Altromondo

Questions

  • Start

    25 September 2014
  • End

    28 November 2014
  • Artist

    Kim Santiago

Veiled figures fill the canvasses Kim Santiago’s new collection. They are reminiscent of highly academic strokes; they crave mastery and power over drapes and human anatomy. But apart from exhibiting a clear control over his skills, the artist draws us into his personal limbo with the suggestive sensuality he employs with his brush. Appropriately titled “Questions,” the exhibition is Santiago’s invitation to revisit an intersection familiar to us all – the moral dilemma.

What differentiates a moral dilemma from garden variety decision-making is the beholden individual’s self-awareness on his or her situation. It tags all the possible outcomes as unfavorable. The artist’s intent is to underscore the line dividing that which is considered good or moral from that which is admittedly wrong but out trumps the former in short-term gratification. His veiled figures are meant to embody the struggle of weighing decisions. Santiago questions the worth of the bigger picture, but does so without imposing a moral high ground.

There are some religious undertones that can be derived from processing Santago’s paintings. His chosen metaphor is the veil, covering naked figures that in some paintings appear to be in the process of removing it or in some appear to be inviting its removal. This arguably stands for temptation, and the sensuality of the figures themselves suggest “nakedness” (vulnerable/unprotected) as opposed to simply being “nude” (unclothed). In this light, it is highly reminiscent of the fall of man in the Book of Genesis. Adding to that reference is how the greatest bestseller of them all reminds us that knowledge of good and evil is after all, a responsibility more than just a mere privilege.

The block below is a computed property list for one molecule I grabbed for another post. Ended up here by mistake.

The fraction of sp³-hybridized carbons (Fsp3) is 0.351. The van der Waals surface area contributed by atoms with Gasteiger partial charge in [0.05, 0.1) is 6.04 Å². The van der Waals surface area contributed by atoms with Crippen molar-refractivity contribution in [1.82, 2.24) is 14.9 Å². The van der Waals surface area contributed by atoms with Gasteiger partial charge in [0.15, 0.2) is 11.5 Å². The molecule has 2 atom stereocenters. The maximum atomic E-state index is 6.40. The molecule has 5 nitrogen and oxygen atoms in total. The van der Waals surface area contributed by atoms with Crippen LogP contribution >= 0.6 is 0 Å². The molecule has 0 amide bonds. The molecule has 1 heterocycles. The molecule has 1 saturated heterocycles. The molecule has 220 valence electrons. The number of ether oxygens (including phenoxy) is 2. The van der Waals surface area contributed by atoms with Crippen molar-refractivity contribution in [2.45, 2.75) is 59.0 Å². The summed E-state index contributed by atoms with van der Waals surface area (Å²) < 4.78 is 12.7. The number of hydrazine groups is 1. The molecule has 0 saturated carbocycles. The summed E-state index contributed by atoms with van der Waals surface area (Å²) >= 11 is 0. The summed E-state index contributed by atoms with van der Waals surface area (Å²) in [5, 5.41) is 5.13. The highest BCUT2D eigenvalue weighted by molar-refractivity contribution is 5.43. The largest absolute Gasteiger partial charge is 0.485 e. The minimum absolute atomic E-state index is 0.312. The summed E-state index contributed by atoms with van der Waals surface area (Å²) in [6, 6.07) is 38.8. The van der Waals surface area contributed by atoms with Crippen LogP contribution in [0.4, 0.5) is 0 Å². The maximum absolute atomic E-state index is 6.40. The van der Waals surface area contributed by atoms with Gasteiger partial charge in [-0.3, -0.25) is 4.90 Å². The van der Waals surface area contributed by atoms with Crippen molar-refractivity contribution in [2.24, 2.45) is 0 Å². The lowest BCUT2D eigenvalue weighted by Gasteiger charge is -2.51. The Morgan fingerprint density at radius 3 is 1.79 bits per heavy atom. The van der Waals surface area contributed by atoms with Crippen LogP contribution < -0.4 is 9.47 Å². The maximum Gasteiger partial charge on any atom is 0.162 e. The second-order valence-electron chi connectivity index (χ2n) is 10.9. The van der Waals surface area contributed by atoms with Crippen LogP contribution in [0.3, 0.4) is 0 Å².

The religious undertones are largely unintentional, as far as Santiago’s artistic process is concerned. Yet the association is difficult to elude when the veil itself as an object is built within the context of the Christian faith: on one hand it symbolizes the union of man and woman through the rite of marriage, on the other it speaks of abandoning it (the phrase “to take the veil” for example, refers to the act of deciding to become a nun). So perhaps there is indeed some sort of universality in symbols and metaphors. And maybe it is within these discourses that Kim Santiago’s “Questions” present the all too familiar limbo.

— IC Jaucian